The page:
Future Retail lawyer, Harish Salve, compares Amazon to East India Company

Amazon was accused of attempting to “destroy competition” by contesting, the Future Group-Reliance Retail deal, Future Retail (FRL) on Thursday told the Delhi High Court. “The e-commerce firm was misrepresenting its legal rights and behaving like ‘East India Company,’ it added.

Senior counsel Harish Salve, appearing for Future Retail, told Justice Mukhta Gupta that Amazon is misrepresenting to the world through an agreement that FRL “can’t restructure its company, save jobs, and its creditors’ worth Rs 1,800 crore can’t be protected. This is wrong.”


According to the Companies Act 2013, entities with less than 10% shareholding cannot interfere in the scheme of the arrangement, he said, adding that a “passive holding of less than 10% does not entitle one to object to such schemes”. He further said that “Amazon has no rights over FRL and cannot control its board. Amazon doesn’t have a direct stake in FRL and holds 49% in Future Coupons which in turn holds 9.8% in FRL. A foreign investor can’t acquire a controlling stake in the Indian multi-brand retail as per law. Over 10% investment by Amazon would have violated FEMA. When Amazon doesn’t have a controlling stake, how can it restrain FCPL?” Salve argued, adding that “FRL is a public listed company, Amazon can’t stop its transactions. Amazon is acting like the East India Company of 21st Century and is falsely claiming that it has taken charge over us”.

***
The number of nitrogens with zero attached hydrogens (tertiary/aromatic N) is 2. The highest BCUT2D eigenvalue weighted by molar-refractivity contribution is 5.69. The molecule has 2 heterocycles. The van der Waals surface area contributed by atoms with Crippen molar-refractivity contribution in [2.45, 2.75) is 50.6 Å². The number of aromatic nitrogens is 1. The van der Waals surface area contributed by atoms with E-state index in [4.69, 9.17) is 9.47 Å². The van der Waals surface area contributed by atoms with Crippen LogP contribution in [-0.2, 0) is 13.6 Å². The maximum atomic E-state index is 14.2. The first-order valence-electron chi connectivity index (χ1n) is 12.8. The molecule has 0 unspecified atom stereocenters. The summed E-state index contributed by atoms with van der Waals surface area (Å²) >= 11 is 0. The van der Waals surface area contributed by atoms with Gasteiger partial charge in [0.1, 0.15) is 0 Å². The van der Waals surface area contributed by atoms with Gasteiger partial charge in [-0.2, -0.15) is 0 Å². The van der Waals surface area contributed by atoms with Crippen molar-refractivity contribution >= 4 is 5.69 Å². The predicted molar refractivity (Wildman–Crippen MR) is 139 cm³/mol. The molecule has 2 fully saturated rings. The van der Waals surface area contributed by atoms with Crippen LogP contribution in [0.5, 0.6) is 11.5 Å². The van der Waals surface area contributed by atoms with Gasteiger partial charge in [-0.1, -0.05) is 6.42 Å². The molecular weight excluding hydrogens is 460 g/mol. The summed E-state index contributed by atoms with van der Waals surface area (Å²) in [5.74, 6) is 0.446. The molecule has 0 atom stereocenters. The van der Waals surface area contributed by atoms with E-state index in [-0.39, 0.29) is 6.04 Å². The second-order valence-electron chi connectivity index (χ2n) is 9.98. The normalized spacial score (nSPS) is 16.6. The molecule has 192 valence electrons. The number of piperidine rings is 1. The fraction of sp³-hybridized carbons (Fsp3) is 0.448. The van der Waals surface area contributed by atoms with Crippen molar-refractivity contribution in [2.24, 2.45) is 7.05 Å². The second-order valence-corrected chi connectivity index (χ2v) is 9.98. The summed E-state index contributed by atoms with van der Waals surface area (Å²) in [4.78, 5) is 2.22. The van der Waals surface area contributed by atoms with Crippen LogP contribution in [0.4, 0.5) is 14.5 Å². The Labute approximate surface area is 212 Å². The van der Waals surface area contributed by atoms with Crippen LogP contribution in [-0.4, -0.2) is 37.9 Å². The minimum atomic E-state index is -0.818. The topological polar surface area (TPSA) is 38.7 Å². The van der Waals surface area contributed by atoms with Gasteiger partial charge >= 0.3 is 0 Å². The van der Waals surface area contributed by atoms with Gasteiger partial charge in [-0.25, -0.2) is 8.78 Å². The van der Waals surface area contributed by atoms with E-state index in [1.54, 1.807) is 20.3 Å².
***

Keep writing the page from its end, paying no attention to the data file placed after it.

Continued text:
The COVID-19 pandemic resulted in huge losses for the Future Group amounting to in Rs 10,000 crore plus payments to financial institutions and lenders, vendors and suppliers, and to landlords Amazon engaged in discussions with Future group, but could not propose any viable solution to the problem. Future Group is also engaged with Reliance Retail for potential partnerships, which were known to Amazon.

The Future Group and Amazon have initiated this legal battle after the US-based company took FRL into an emergency arbitration over alleged breach of contract. The SIAC on October 25 passed an interim order supporting Amazon barring FRL from taking any step to dispose of, or encumber its assets, or issuing any securities to secure any funding from a restricted party. Subsequently, Amazon approached Sebi, stock exchanges and CCI, urging them to take into consideration the Singapore arbitrator’s interim decision as it is a binding order.